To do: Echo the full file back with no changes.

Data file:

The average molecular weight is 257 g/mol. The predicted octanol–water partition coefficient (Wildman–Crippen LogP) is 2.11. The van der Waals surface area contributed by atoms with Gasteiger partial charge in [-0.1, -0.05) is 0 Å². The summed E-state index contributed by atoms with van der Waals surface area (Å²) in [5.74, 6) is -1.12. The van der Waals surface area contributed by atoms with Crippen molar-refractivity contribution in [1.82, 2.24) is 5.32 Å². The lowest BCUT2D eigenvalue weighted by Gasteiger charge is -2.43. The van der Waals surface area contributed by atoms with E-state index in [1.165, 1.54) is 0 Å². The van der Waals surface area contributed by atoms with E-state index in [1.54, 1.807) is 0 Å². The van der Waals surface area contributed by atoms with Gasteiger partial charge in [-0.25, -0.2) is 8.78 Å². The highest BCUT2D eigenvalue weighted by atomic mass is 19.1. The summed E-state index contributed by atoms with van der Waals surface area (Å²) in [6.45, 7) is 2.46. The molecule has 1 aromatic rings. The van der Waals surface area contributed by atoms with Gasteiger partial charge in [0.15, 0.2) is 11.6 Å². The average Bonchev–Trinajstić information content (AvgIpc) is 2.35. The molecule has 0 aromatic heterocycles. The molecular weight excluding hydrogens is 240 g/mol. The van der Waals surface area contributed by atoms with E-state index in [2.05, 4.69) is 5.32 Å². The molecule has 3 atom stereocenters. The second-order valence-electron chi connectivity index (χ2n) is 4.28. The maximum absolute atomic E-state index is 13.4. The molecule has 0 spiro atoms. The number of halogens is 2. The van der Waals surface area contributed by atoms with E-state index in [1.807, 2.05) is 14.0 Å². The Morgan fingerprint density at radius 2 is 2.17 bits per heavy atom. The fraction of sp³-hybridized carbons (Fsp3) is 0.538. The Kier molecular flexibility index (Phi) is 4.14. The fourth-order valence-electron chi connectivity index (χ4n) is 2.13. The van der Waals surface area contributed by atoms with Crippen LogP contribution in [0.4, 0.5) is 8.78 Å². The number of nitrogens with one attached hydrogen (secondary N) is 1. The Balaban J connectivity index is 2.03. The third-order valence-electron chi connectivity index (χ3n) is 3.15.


The average molecular weight is 257 g/mol. The predicted octanol–water partition coefficient (Wildman–Crippen LogP) is 2.11. The van der Waals surface area contributed by atoms with Gasteiger partial charge in [-0.1, -0.05) is 0 Å². The summed E-state index contributed by atoms with van der Waals surface area (Å²) in [5.74, 6) is -1.12. The van der Waals surface area contributed by atoms with Crippen molar-refractivity contribution in [1.82, 2.24) is 5.32 Å². The lowest BCUT2D eigenvalue weighted by Gasteiger charge is -2.43. The van der Waals surface area contributed by atoms with E-state index in [1.165, 1.54) is 0 Å². The van der Waals surface area contributed by atoms with E-state index in [1.54, 1.807) is 0 Å². The van der Waals surface area contributed by atoms with Gasteiger partial charge in [-0.25, -0.2) is 8.78 Å². The highest BCUT2D eigenvalue weighted by atomic mass is 19.1. The summed E-state index contributed by atoms with van der Waals surface area (Å²) in [6.45, 7) is 2.46. The molecule has 1 aromatic rings. The van der Waals surface area contributed by atoms with Gasteiger partial charge in [0.15, 0.2) is 11.6 Å². The average Bonchev–Trinajstić information content (AvgIpc) is 2.35. The molecule has 0 aromatic heterocycles. The molecular weight excluding hydrogens is 240 g/mol. The van der Waals surface area contributed by atoms with E-state index in [2.05, 4.69) is 5.32 Å². The molecule has 3 atom stereocenters. The second-order valence-electron chi connectivity index (χ2n) is 4.28. The maximum absolute atomic E-state index is 13.4. The molecule has 0 spiro atoms. The number of halogens is 2. The van der Waals surface area contributed by atoms with E-state index in [1.807, 2.05) is 14.0 Å². The Morgan fingerprint density at radius 2 is 2.17 bits per heavy atom. The fraction of sp³-hybridized carbons (Fsp3) is 0.538. The Kier molecular flexibility index (Phi) is 4.14. The fourth-order valence-electron chi connectivity index (χ4n) is 2.13. The van der Waals surface area contributed by atoms with Crippen LogP contribution in [0.4, 0.5) is 8.78 Å². The number of nitrogens with one attached hydrogen (secondary N) is 1. The Balaban J connectivity index is 2.03. The third-order valence-electron chi connectivity index (χ3n) is 3.15.